Intel’s 7th generation of high-end desktop processors (HEDT), known as the Basin Falls platform, is set to compete with AMD’s Ryzen CPUs and upcoming Threadripper platform. These new Intel CPUs opt for a new socket and chipset–socket LGA 2066 on motherboards with X299 chipsets. As AMD looks to release several SKUs of Threadripper on top of the abundance of cost-effective Ryzen CPUs, Intel is coming out with a total of nine SKUs for its new platform; five under the Core i9 family, three as Core i7, and one as Core i5, which range from quad-core to 18-core multithreaded CPUs. All these new Intel CPUs are also branded as the X-series.
We were able to get our hands on the Core i9-7900X–the 10-core 20-thread Skylake-X CPU–for evaluation. It’s priced at $1000, which is about $700 cheaper than Intel’s previous 10-core 20-thread offering in the Core i7-6950X. As you can tell, HEDTs don’t come cheap since they’re meant to perform high level operations like video encoding and image rendering, even several of these operations at the same time. They’re not intended for gaming alone and are frequently targeted at “prosumers” who typically stream, game, and produce video content often simultaneously.
The following chart outlines all the known specifications of Intel’s new CPUs:
|CPU Name||Threads / Cores||Base Clock (GHz)||Boost Clock (GHz)||L3 Cache||TDP||Price|
|Core i9-7980XE||18 / 36||TBD||TBD||TBD||TBD||$1999|
|Core i9-7960X||16 / 32||TBD||TBD||TBD||TBD||$1699|
|Core i9-7940X||14 / 28||TBD||TBD||TBD||TBD||$1399|
|Core i9-7920X||12 / 24||TBD||TBD||TBD||TBD||$1199|
|Core i9-7900X||10 / 20||3.3||4.3 (4.5)||13.75 MB||140W||$999|
|Core i7-7820X||8 / 16||3.6||4.3 (4.5)||11 MB||140W||$599|
|Core i7-7800X||6 / 12||3.5||4.0||8.25 MB||140W||$389|
|Core i7-7740X||4 / 8||4.3||4.5||8 MB||112W||$339|
|Core i5-7640X||4 / 4||4.0||4.2||6 MB||112W||$242|
An additional detail to note is that the i9-7900X, i7-7820X, and i7-7800X CPUs all support quad-channel memory. The i7-7740 and i5-7640X Kaby Lake-X CPUs only support dual-channel memory, however.
Pre-orders are now open for the i9-7900X down to the i5-7640X, which are all set to release on June 26. The rest of the Core-i9 CPUs, which don’t have final specifications, are slated to release sometime later this year.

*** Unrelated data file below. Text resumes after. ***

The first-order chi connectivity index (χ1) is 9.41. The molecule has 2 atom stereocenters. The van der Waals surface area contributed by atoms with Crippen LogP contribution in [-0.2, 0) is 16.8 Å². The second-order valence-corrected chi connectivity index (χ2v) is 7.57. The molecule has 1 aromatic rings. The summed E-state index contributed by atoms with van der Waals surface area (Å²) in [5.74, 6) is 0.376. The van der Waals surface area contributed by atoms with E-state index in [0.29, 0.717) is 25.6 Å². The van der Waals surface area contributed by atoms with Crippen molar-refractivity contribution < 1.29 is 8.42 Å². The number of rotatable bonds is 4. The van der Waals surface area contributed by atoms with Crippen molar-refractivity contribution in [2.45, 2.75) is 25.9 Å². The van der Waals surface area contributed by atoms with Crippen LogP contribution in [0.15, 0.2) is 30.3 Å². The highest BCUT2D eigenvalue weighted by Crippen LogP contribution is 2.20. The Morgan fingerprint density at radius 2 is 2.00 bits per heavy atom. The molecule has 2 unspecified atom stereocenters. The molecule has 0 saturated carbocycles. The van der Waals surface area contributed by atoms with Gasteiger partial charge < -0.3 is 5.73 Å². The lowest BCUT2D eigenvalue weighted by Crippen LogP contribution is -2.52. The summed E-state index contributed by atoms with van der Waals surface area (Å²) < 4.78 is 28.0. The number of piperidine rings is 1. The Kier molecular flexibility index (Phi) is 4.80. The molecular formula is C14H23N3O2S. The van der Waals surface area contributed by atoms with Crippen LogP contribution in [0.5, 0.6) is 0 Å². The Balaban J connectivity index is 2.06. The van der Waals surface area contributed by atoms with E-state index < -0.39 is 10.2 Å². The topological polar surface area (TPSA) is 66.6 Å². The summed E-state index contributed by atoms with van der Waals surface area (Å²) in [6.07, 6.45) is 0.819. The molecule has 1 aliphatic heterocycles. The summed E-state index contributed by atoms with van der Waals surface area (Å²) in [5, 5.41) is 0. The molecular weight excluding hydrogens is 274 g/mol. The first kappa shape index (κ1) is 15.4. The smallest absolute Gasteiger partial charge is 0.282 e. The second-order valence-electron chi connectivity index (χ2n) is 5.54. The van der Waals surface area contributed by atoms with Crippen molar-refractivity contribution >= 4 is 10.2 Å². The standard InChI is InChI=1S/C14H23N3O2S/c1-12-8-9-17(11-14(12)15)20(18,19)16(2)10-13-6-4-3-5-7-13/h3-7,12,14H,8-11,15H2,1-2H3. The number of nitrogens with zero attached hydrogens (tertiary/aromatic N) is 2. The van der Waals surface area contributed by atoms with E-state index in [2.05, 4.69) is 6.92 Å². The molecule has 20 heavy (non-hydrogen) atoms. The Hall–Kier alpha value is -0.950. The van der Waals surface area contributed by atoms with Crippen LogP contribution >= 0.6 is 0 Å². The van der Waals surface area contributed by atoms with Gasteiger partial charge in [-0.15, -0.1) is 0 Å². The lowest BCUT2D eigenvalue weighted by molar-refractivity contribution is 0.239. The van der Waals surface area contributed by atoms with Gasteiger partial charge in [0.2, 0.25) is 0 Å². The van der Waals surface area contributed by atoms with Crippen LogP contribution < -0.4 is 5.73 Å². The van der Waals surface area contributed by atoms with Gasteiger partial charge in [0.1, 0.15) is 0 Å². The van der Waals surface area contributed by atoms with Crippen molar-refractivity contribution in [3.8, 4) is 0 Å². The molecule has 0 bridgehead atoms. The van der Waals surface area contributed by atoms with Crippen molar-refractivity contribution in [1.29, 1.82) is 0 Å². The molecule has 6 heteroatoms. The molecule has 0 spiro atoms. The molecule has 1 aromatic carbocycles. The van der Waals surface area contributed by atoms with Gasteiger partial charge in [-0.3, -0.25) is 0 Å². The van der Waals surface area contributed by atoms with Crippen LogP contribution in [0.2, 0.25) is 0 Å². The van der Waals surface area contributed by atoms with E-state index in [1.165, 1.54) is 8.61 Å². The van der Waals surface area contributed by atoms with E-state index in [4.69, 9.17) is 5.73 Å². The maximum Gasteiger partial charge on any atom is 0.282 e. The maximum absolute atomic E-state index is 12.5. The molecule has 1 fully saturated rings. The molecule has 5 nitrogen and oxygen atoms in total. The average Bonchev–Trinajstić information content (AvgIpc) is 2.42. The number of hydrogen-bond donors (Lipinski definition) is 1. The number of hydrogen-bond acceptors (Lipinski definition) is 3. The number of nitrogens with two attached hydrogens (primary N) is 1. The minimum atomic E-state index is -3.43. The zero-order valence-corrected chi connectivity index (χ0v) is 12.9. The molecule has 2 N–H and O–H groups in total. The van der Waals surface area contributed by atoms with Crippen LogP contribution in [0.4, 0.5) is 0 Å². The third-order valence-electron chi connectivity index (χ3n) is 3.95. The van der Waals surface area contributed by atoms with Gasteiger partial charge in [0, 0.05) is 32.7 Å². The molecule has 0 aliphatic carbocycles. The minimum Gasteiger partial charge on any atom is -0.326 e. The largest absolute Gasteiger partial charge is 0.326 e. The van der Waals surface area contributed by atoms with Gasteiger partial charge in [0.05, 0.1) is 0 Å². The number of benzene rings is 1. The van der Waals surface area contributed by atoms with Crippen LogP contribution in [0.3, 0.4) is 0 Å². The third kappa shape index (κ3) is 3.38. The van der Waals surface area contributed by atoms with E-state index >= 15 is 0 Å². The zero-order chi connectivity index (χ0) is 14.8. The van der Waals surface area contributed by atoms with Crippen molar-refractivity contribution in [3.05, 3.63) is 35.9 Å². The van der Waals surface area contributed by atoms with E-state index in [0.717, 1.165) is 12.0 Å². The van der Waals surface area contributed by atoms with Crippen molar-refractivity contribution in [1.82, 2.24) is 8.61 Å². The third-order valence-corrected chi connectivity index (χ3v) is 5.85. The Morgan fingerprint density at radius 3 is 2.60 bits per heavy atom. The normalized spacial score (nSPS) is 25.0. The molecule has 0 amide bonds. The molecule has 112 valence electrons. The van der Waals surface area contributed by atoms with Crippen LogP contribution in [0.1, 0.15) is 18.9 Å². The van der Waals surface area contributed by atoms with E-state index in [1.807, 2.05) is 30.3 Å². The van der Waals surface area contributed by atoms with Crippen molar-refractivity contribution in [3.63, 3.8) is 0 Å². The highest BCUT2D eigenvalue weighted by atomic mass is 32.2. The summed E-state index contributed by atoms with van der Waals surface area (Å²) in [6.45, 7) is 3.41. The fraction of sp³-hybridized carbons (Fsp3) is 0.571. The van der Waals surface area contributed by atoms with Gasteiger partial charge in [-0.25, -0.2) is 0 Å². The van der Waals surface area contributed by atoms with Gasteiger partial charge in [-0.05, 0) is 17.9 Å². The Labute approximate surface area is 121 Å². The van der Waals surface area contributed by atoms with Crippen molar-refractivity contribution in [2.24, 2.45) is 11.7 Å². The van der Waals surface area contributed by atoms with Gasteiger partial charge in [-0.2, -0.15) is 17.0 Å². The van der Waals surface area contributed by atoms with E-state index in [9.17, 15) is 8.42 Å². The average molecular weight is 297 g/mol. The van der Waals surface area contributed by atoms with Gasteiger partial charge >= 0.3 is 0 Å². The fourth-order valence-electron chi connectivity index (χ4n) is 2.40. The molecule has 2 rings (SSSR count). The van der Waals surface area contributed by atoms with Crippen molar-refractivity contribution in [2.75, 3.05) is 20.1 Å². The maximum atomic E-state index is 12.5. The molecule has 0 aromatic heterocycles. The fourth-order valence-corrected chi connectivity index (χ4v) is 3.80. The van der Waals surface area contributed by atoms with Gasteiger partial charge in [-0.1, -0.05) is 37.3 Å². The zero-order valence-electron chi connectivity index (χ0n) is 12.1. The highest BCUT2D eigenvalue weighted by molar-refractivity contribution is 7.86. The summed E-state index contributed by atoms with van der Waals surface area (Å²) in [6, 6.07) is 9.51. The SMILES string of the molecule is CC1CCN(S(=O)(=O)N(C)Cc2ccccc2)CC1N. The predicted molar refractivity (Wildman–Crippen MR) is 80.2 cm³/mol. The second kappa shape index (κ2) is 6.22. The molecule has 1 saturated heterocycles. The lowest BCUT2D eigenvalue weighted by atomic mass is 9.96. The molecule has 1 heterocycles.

Though i9-7900X’s cores have a stock clock speed of 3.3 GHz, it can reach up to 4.3 GHz with Turbo Boost Max 2.0 and 4.5 GHz with Turbo Boost Max 3.0. With these technologies, the two best performing cores will receive the biggest boost while the more taxing workloads can be directed to those cores. Each CPU in the X-series comes unlocked which means you won’t be bound by boost clocks and can overclock to your heart’s desire, given the right cooling and voltage circumstances.
The 7900X is built with the 14nm FinFET manufacturing process technology, which is currently the most advanced for the desktop processor market. It also sports the new Skylake-X microarchitecture, which handles more instructions per clock than previous geneations. It also trades L3 cache size for a larger, more efficient mid-level cache (MLC) compared to the last-generation Broadwell-E architecture. The 7900X supports 44 PCI-e 3.0 lanes, most of the Skylake-X CPUs so far.
We’re in the midst of benchmarking this CPU and we’ll be comparing it to Intel’s previous 10-core 20-thread offering in the Core i7-6950X Broadwell-E CPU. As for an AMD comparison, the 8-core 16-thread Ryzen 7 1800X is most powerful from CPU currently on the market to compete against Intel since Threadripper isn’t out yet. Take note that the R7 1800X is half the retail price ($500) of the i9-7900X ($1000).
We’re equipped with Gigabyte X299 Gaming 9 motherboard, which received a BIOS update on June 16 to help optimize the performance of turbo boost technology. Our X299 system features 16GB of Corsair Vengeance Pro DDR4-2666 RAM in dual-channel, and all systems use the Nvidia GTX 1080 reference graphics card to help keep specs consistent across systems.
Cinebench R15 is a 3D image rendering benchmark that really makes the most of CPU cores, and for now, these results give small taste of the Core i9-7900X’s capabilities. It shows to be about 15.9% faster over the 6950X when we ran the multi-core test, and about 12.5% faster using the single-core test. In this regard, Skylake-X proves to be a substantial improvement over the previous Broadwell-E architecture. The 7900X is also faster than the R7 1800X by about 33.2% in the multi-core run and 17.4% faster in the single-core run. It shouldn’t be a surprise since the 1800X is an 8-core 16-thread CPU at half the price.
We look forward to analyzing more results as we complete our testing of the Core i9-7900X, which will include the following benchmarks:
There are plenty of benchmarks to perform and results to analyze in order to properly evaluate this new processor. So, we will be bringing out our full review of the Core i9-7900X later this week. Stay tuned.